Re: Burning the Cosmic Commons

Robin Hanson (hanson@econ.Berkeley.EDU)
Mon, 23 Mar 1998 10:14:30 -0800

Wei Dai writes:
>> Catching them is the trickiest part. In my model colonists are moving at
>> the fastest sustainable speed, so unless you are as far ahead as them, it
>> takes exponentially more resources to try to catch up.
>Yes, the enforcers would have to be other colonists in the same area.

In my model, colonization without property rights happens at the fastest
possible speed, so if property rights had any effect it would be to
reduce the speed of colonization. So if any "sooners" slipped ahead
of the colonization wave, the cost to catch them becomes roughly
exponential in how far ahead they slipped.

>> Also, by the time you detect a violation and arrive in force, new seeds
>> have already been flying for years off to parts unknown.
>I can imagine an enforcement system where all descendants of property
>right violators would be stigmatized and attacked whenever they meet

You'd need to stigmatize all probes which couldn't verify their ancestry
at legit oases. And if they stayed ahead of the wave of property folks,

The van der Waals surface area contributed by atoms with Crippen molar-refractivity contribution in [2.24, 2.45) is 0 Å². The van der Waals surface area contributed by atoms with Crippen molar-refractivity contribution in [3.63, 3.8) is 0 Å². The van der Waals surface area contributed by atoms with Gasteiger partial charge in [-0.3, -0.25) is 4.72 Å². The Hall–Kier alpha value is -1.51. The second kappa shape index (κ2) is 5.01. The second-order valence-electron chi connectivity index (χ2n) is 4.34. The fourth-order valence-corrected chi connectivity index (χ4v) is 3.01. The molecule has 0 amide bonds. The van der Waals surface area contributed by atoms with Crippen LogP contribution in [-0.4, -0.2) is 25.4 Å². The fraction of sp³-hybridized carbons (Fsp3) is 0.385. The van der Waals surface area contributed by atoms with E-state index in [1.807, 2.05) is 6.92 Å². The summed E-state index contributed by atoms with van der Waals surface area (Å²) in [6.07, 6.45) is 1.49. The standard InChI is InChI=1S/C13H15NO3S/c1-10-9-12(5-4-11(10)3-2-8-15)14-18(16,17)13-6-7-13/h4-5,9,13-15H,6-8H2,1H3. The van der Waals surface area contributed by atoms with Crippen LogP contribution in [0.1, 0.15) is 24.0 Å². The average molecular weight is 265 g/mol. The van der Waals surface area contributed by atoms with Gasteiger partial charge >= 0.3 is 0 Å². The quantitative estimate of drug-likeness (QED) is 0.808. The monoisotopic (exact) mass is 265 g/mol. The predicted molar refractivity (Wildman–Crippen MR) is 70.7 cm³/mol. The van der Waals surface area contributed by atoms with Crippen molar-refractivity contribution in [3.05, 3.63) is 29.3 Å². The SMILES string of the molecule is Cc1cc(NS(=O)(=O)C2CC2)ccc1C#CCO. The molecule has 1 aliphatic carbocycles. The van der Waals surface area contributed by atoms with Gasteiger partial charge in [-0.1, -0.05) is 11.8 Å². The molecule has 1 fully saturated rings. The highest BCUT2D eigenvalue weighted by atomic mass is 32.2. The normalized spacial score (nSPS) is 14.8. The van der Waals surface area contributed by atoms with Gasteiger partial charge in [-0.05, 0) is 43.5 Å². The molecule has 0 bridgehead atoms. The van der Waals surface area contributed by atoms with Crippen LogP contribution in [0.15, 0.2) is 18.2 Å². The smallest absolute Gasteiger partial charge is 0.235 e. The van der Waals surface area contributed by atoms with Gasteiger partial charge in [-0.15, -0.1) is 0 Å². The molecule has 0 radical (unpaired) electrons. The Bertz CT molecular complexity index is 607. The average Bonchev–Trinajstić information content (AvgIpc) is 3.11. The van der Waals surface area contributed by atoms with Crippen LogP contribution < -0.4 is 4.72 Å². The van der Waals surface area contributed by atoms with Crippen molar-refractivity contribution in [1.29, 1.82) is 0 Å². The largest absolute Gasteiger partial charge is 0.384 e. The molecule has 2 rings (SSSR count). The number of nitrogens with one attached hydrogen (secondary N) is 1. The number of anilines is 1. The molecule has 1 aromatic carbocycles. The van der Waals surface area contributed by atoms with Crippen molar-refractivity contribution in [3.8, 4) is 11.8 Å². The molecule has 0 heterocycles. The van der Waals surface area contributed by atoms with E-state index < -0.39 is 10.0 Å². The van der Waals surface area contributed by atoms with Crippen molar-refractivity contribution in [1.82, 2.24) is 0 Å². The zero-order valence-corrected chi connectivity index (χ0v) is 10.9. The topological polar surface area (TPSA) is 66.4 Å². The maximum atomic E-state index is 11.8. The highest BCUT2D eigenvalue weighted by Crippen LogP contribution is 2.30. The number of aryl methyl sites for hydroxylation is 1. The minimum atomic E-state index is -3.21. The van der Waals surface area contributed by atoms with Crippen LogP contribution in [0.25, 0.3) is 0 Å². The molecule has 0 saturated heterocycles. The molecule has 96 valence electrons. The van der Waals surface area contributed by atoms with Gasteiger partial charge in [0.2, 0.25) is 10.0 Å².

they may not care about the stigma.

>If large areas of the colonization wavefront are composed of colonists
>that share common ancestry, property right violations might occur only
>in the borders between such areas.

This might make it easier to enforce property rights within a region,
but regions should still fear falling too far behind competing neighboring
regions. So a pressure for maximum speed still seems to apply.

>> >How would your model change if property rights could be enforced?
>> It would be a lot more complicated :-). I haven't modeled that.
>Things should be fairly simple if property rights are perfect. There would
>be an initial allocation of rights before the colonists leave their home
>planet, and then each colonist should be able to independently optimize
>his colonization strategy.
>I guess the complexities would come in if property rights are not perfect,
>and the end results would be very sensitive to exactly what rights are
>enforceable and to what extent.

The nice thing about the no-property-rights analysis is that
behavior and values can be predicted purely from a selection effect.
If property rights can change behavior, behavior should be based on actor
values, that I'm not sure how to predict.

Robin Hanson
RWJF Health Policy Scholar, Sch. of Public Health 510-643-1884
140 Warren Hall, UC Berkeley, CA 94720-7360 FAX: 510-643-8614